Internalization theory is a branch of economics that is used to analyse international business behaviour.

Internationalization

In economics, internationalization is the process of increasing involvement of enterprises in international markets, although there is no agreed definition of internationalization. There are several internationalization theories which try to explain why there are international activities.

Market governance mechanism

Market governance mechanisms (MGMs) are formal, or informal rules, that have been consciously designed to change the behaviour of various economic actors. This includes actors such as individuals, businesses, organisations and governments - who in turn encourage sustainable development.

Market governance is characterized by high-powered incentives and adaptability (i.e. flexibility). An example of an alliance structured with a market governance mechanism is a legal agreement between two organizations to distribute, license or export a particular product. The rules governing the exchange are dictated by contract law where each party is highly incentivized to act in their best interest, with the nature of the relationship being adaptable, suggesting that the terms of the contract can be changed or renegotiated at minimal costs.Well known MGMs include fair trade certification, the European Union Emission Trading System and Payment for Ecosystem Services (PES).

MGMs, meanwhile, are not to be confused with market-based instruments. MGMs, as a group, includes command and control regulations as well as regulatory economics. As such, MGM is a broader classification.

The success and failure of market governance mechanisms is highly political, and is therefore likely to require more than just formal changes to rules and regulations. Sustained and inclusive progress requires transformative change reaching beyond legal frameworks into cultural domains, altering peoples’ perceptions of what is ‘the norm’ and establishing new moral frameworks to guide market activities.Market governance does not require such significant idiosyncratic investments from the buyers and sellers. Without investing sufficient resources, intent, and time, market governance is just a simple buyer-to-seller relationship that is relatively standardized and straightforward (Ring and Van de Ven, 1994; Larsson et al., 1998).

TCE (transaction cost economics) demonstrates that the governance between independent firms can be crafted by the degree of asset specificity (Ouchi, 1980; Williamson, 1985; Lai, 1990; Stump and Heide, 1996), that is, transactions of the high asset-specificity form should be governed by the hierarchy governance mechanism; transactions of the low asset-specificity type should be governed by the market governance mechanism.

Buyer-to-supplier governance alone is not sufficient to drive positive change of supplier’s social and ethical conduct. If only simply deploying code monitoring, buyers from AEs may defend their brands or reputation against NGO or customer criticism, but cannot actively pursue meaningful improvement of supplier’s compliance. The overall reliance on buyer-to-supplier governance may create a system in which a supplier’s main objective is to pass the audit, rather than address the substantive issues that are the focus of the audit. In market governance, opportunism in interorganizational relationships may be controlled through threats (Gundlach et al., 1995). Even though, as a result, buyers from AEs must be aware that an emphasis on market governance (i.e. threatening, monitoring, or inspecting) may actually be more costly in the long run (Roth et al., 2008).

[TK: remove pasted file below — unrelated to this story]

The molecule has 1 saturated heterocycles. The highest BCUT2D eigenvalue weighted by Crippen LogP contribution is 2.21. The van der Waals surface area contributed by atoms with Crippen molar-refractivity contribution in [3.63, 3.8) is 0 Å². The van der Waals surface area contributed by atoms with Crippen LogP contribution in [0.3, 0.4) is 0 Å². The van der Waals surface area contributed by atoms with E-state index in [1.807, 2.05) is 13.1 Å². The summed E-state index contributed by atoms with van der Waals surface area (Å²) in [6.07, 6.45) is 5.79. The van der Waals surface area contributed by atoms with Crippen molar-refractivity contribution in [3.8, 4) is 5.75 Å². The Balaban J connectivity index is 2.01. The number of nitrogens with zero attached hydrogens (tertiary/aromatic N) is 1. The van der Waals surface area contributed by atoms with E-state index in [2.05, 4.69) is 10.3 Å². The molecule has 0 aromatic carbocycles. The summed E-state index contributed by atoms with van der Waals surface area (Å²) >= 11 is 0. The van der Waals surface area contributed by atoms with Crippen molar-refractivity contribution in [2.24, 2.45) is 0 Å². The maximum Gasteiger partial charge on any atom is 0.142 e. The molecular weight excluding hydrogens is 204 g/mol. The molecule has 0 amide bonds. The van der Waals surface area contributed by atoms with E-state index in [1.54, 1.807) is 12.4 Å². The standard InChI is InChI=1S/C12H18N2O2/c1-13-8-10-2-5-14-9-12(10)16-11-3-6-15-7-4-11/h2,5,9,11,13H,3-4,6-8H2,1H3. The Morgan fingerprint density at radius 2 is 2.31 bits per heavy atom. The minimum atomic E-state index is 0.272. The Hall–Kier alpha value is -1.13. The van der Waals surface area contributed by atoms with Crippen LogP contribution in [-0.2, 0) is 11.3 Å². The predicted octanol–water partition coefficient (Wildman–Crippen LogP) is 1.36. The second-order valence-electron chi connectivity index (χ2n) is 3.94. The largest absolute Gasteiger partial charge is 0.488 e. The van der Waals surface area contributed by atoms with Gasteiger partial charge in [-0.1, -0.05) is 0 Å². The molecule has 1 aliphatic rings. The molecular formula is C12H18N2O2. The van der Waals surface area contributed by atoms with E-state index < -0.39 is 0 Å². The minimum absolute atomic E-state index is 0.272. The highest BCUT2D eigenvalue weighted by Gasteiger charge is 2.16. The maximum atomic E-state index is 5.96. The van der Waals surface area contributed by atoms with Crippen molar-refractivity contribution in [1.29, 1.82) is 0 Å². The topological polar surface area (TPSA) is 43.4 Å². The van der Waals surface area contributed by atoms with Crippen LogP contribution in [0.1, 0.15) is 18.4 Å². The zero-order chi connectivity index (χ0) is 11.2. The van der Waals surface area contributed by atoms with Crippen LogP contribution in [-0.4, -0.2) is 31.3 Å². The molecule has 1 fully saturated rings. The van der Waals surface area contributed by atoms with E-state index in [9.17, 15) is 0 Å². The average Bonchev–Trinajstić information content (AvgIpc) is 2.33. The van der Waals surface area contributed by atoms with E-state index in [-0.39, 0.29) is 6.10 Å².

The Trust and Tracing game is an operationalization of the theory on market governance in a new institutional perspective. It enables research into the interaction between the four levels of analysis of Williamson. It places participants in a serialized asynchronous Prisoners Dilemma-like situation. This situation is called the Trader’s Predicament. Netchains are another form of market governance.

If we treat organizational conventions as institutions and various types of market governance mechanism (trust and reputations, merchants' norms, third-party contract enforcement, "digital enforcement" and so on) as institutions arising in the commodity exchange domains, there may be complementary relationships between a certain pair of them.

Market microstructure

Market microstructure is a branch of finance concerned with the details of how exchange occurs in markets. While the theory of market microstructure applies to the exchange of real or financial assets, more evidence is available on the microstructure of financial markets due to the availability of transactions data from them. The major thrust of market microstructure research examines the ways in which the working processes of a market affect determinants of transaction costs, prices, quotes, volume, and trading behavior. In the twenty-first century, innovations have allowed an expansion into the study of the impact of market microstructure on the incidence of market abuse, such as insider trading, market manipulation and broker-client conflict.